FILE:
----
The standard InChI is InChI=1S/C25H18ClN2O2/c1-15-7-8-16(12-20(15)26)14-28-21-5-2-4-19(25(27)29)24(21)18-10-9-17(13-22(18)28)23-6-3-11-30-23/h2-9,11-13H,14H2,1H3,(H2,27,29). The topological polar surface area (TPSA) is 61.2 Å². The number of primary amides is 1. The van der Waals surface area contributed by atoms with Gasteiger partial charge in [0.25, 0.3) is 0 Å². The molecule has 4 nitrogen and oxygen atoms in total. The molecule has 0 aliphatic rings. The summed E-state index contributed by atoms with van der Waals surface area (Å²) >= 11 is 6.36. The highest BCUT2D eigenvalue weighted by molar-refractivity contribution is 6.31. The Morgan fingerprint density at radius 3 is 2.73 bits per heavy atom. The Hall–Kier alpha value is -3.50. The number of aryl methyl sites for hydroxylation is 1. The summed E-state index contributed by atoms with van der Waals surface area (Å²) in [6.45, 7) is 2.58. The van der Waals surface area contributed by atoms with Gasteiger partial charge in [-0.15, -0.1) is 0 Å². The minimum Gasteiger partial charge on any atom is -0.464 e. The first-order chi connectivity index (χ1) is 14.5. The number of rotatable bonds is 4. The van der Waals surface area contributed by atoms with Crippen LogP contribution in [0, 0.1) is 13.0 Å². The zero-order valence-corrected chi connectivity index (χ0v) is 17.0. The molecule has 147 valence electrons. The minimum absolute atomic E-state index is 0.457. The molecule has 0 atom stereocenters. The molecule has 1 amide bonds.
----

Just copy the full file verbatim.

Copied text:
The standard InChI is InChI=1S/C25H18ClN2O2/c1-15-7-8-16(12-20(15)26)14-28-21-5-2-4-19(25(27)29)24(21)18-10-9-17(13-22(18)28)23-6-3-11-30-23/h2-9,11-13H,14H2,1H3,(H2,27,29). The topological polar surface area (TPSA) is 61.2 Å². The number of primary amides is 1. The van der Waals surface area contributed by atoms with Gasteiger partial charge in [0.25, 0.3) is 0 Å². The molecule has 4 nitrogen and oxygen atoms in total. The molecule has 0 aliphatic rings. The summed E-state index contributed by atoms with van der Waals surface area (Å²) >= 11 is 6.36. The highest BCUT2D eigenvalue weighted by molar-refractivity contribution is 6.31. The Morgan fingerprint density at radius 3 is 2.73 bits per heavy atom. The Hall–Kier alpha value is -3.50. The number of aryl methyl sites for hydroxylation is 1. The summed E-state index contributed by atoms with van der Waals surface area (Å²) in [6.45, 7) is 2.58. The van der Waals surface area contributed by atoms with Gasteiger partial charge in [-0.15, -0.1) is 0 Å². The minimum Gasteiger partial charge on any atom is -0.464 e. The first-order chi connectivity index (χ1) is 14.5. The number of rotatable bonds is 4. The van der Waals surface area contributed by atoms with Crippen LogP contribution in [0, 0.1) is 13.0 Å². The zero-order valence-corrected chi connectivity index (χ0v) is 17.0. The molecule has 147 valence electrons. The minimum absolute atomic E-state index is 0.457. The molecule has 0 atom stereocenters. The molecule has 1 amide bonds.